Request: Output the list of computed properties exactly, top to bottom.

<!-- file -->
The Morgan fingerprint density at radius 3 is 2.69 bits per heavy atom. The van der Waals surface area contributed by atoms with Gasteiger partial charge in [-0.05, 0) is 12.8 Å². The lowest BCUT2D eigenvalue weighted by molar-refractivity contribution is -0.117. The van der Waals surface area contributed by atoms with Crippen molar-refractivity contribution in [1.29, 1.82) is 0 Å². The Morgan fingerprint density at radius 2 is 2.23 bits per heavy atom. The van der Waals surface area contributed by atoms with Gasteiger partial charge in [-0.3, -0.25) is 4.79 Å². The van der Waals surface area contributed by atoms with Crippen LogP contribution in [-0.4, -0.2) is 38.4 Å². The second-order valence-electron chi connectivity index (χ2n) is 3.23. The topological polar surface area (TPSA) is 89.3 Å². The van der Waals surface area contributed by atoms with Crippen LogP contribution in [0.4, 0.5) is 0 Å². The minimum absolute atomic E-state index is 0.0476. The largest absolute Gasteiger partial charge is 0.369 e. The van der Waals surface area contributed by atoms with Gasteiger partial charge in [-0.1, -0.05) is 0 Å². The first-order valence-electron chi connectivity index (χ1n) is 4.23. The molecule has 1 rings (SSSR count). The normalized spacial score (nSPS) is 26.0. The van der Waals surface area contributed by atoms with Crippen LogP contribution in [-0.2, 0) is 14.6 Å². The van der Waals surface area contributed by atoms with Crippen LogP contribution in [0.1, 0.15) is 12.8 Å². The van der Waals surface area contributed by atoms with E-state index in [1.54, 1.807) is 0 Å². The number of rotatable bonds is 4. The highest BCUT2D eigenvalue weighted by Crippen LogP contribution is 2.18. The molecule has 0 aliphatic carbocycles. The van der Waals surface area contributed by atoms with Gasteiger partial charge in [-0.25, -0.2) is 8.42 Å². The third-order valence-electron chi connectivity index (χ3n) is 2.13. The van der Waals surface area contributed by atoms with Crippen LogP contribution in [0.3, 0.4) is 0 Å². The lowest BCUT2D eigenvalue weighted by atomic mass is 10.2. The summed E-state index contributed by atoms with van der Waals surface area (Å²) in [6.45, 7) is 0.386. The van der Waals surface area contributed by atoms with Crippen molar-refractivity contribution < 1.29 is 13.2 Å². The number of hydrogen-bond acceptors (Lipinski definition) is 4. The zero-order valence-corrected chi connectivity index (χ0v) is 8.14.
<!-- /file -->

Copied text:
The Morgan fingerprint density at radius 3 is 2.69 bits per heavy atom. The van der Waals surface area contributed by atoms with Gasteiger partial charge in [-0.05, 0) is 12.8 Å². The lowest BCUT2D eigenvalue weighted by molar-refractivity contribution is -0.117. The van der Waals surface area contributed by atoms with Crippen molar-refractivity contribution in [1.29, 1.82) is 0 Å². The Morgan fingerprint density at radius 2 is 2.23 bits per heavy atom. The van der Waals surface area contributed by atoms with Gasteiger partial charge in [-0.3, -0.25) is 4.79 Å². The van der Waals surface area contributed by atoms with Crippen LogP contribution in [-0.4, -0.2) is 38.4 Å². The second-order valence-electron chi connectivity index (χ2n) is 3.23. The topological polar surface area (TPSA) is 89.3 Å². The van der Waals surface area contributed by atoms with Crippen LogP contribution in [0.4, 0.5) is 0 Å². The minimum absolute atomic E-state index is 0.0476. The largest absolute Gasteiger partial charge is 0.369 e. The van der Waals surface area contributed by atoms with Gasteiger partial charge in [-0.1, -0.05) is 0 Å². The first-order valence-electron chi connectivity index (χ1n) is 4.23. The molecule has 1 rings (SSSR count). The normalized spacial score (nSPS) is 26.0. The van der Waals surface area contributed by atoms with Crippen LogP contribution in [-0.2, 0) is 14.6 Å². The van der Waals surface area contributed by atoms with Crippen LogP contribution in [0.1, 0.15) is 12.8 Å². The van der Waals surface area contributed by atoms with E-state index in [1.54, 1.807) is 0 Å². The number of rotatable bonds is 4. The highest BCUT2D eigenvalue weighted by Crippen LogP contribution is 2.18. The molecule has 0 aliphatic carbocycles. The van der Waals surface area contributed by atoms with Gasteiger partial charge in [-0.25, -0.2) is 8.42 Å². The third-order valence-electron chi connectivity index (χ3n) is 2.13. The van der Waals surface area contributed by atoms with Crippen LogP contribution in [0.3, 0.4) is 0 Å². The lowest BCUT2D eigenvalue weighted by atomic mass is 10.2. The summed E-state index contributed by atoms with van der Waals surface area (Å²) in [6.45, 7) is 0.386. The van der Waals surface area contributed by atoms with Crippen molar-refractivity contribution < 1.29 is 13.2 Å². The number of hydrogen-bond acceptors (Lipinski definition) is 4. The zero-order valence-corrected chi connectivity index (χ0v) is 8.14.